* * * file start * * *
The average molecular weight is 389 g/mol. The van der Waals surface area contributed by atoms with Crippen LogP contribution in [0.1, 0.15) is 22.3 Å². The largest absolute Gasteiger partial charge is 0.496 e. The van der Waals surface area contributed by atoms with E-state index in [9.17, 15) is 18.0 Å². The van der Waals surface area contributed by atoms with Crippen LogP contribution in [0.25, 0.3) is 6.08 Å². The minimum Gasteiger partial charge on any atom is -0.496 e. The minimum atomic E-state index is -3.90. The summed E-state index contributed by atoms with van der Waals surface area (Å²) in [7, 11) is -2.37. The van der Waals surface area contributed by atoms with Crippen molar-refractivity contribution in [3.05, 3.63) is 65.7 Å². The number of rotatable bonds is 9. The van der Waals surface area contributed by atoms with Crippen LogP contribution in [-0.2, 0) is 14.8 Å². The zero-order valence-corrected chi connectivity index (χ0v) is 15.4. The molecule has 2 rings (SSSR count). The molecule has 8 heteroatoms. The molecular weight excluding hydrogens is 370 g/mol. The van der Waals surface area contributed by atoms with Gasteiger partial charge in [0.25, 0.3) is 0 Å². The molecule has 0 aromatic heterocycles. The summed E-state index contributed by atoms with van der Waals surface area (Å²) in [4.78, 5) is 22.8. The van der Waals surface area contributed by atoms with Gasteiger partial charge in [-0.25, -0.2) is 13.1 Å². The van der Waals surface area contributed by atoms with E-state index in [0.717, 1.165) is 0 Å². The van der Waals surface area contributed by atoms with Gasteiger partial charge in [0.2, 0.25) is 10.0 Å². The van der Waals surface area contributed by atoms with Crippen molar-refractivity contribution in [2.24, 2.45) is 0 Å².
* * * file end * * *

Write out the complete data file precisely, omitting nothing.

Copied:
The average molecular weight is 389 g/mol. The van der Waals surface area contributed by atoms with Crippen LogP contribution in [0.1, 0.15) is 22.3 Å². The largest absolute Gasteiger partial charge is 0.496 e. The van der Waals surface area contributed by atoms with E-state index in [9.17, 15) is 18.0 Å². The van der Waals surface area contributed by atoms with Crippen LogP contribution in [0.25, 0.3) is 6.08 Å². The minimum Gasteiger partial charge on any atom is -0.496 e. The minimum atomic E-state index is -3.90. The summed E-state index contributed by atoms with van der Waals surface area (Å²) in [7, 11) is -2.37. The van der Waals surface area contributed by atoms with Crippen molar-refractivity contribution in [3.05, 3.63) is 65.7 Å². The number of rotatable bonds is 9. The van der Waals surface area contributed by atoms with Crippen LogP contribution in [-0.2, 0) is 14.8 Å². The zero-order valence-corrected chi connectivity index (χ0v) is 15.4. The molecule has 2 rings (SSSR count). The molecule has 8 heteroatoms. The molecular weight excluding hydrogens is 370 g/mol. The van der Waals surface area contributed by atoms with Gasteiger partial charge in [0.25, 0.3) is 0 Å². The molecule has 0 aromatic heterocycles. The summed E-state index contributed by atoms with van der Waals surface area (Å²) in [4.78, 5) is 22.8. The van der Waals surface area contributed by atoms with Gasteiger partial charge in [-0.25, -0.2) is 13.1 Å². The van der Waals surface area contributed by atoms with E-state index in [0.717, 1.165) is 0 Å². The van der Waals surface area contributed by atoms with Gasteiger partial charge in [0.2, 0.25) is 10.0 Å². The van der Waals surface area contributed by atoms with Crippen molar-refractivity contribution in [2.24, 2.45) is 0 Å².